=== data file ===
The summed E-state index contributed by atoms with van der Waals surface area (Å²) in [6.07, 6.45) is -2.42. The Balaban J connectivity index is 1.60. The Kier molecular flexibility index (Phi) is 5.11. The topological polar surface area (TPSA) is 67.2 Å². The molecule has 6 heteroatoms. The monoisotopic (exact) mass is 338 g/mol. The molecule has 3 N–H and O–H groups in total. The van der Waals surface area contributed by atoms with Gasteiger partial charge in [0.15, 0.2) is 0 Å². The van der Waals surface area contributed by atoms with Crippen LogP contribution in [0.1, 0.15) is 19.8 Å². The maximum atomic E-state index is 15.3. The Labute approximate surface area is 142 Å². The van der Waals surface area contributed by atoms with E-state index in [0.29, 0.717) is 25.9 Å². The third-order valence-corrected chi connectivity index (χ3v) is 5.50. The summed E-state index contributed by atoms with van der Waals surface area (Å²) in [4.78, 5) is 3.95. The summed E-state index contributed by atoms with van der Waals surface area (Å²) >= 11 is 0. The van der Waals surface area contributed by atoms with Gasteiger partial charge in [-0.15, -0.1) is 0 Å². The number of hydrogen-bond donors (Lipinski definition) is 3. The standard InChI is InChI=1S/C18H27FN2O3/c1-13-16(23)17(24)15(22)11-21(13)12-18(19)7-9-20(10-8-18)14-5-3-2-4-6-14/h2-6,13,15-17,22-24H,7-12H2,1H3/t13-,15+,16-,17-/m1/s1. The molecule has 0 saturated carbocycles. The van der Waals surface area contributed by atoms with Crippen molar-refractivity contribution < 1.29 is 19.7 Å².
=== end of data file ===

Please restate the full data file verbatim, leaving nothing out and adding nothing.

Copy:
The summed E-state index contributed by atoms with van der Waals surface area (Å²) in [6.07, 6.45) is -2.42. The Balaban J connectivity index is 1.60. The Kier molecular flexibility index (Phi) is 5.11. The topological polar surface area (TPSA) is 67.2 Å². The molecule has 6 heteroatoms. The monoisotopic (exact) mass is 338 g/mol. The molecule has 3 N–H and O–H groups in total. The van der Waals surface area contributed by atoms with Gasteiger partial charge in [0.15, 0.2) is 0 Å². The van der Waals surface area contributed by atoms with Crippen LogP contribution in [0.1, 0.15) is 19.8 Å². The maximum atomic E-state index is 15.3. The Labute approximate surface area is 142 Å². The van der Waals surface area contributed by atoms with E-state index in [0.29, 0.717) is 25.9 Å². The third-order valence-corrected chi connectivity index (χ3v) is 5.50. The summed E-state index contributed by atoms with van der Waals surface area (Å²) in [4.78, 5) is 3.95. The summed E-state index contributed by atoms with van der Waals surface area (Å²) >= 11 is 0. The van der Waals surface area contributed by atoms with Gasteiger partial charge in [-0.15, -0.1) is 0 Å². The number of hydrogen-bond donors (Lipinski definition) is 3. The standard InChI is InChI=1S/C18H27FN2O3/c1-13-16(23)17(24)15(22)11-21(13)12-18(19)7-9-20(10-8-18)14-5-3-2-4-6-14/h2-6,13,15-17,22-24H,7-12H2,1H3/t13-,15+,16-,17-/m1/s1. The molecule has 0 saturated carbocycles. The van der Waals surface area contributed by atoms with Crippen molar-refractivity contribution < 1.29 is 19.7 Å².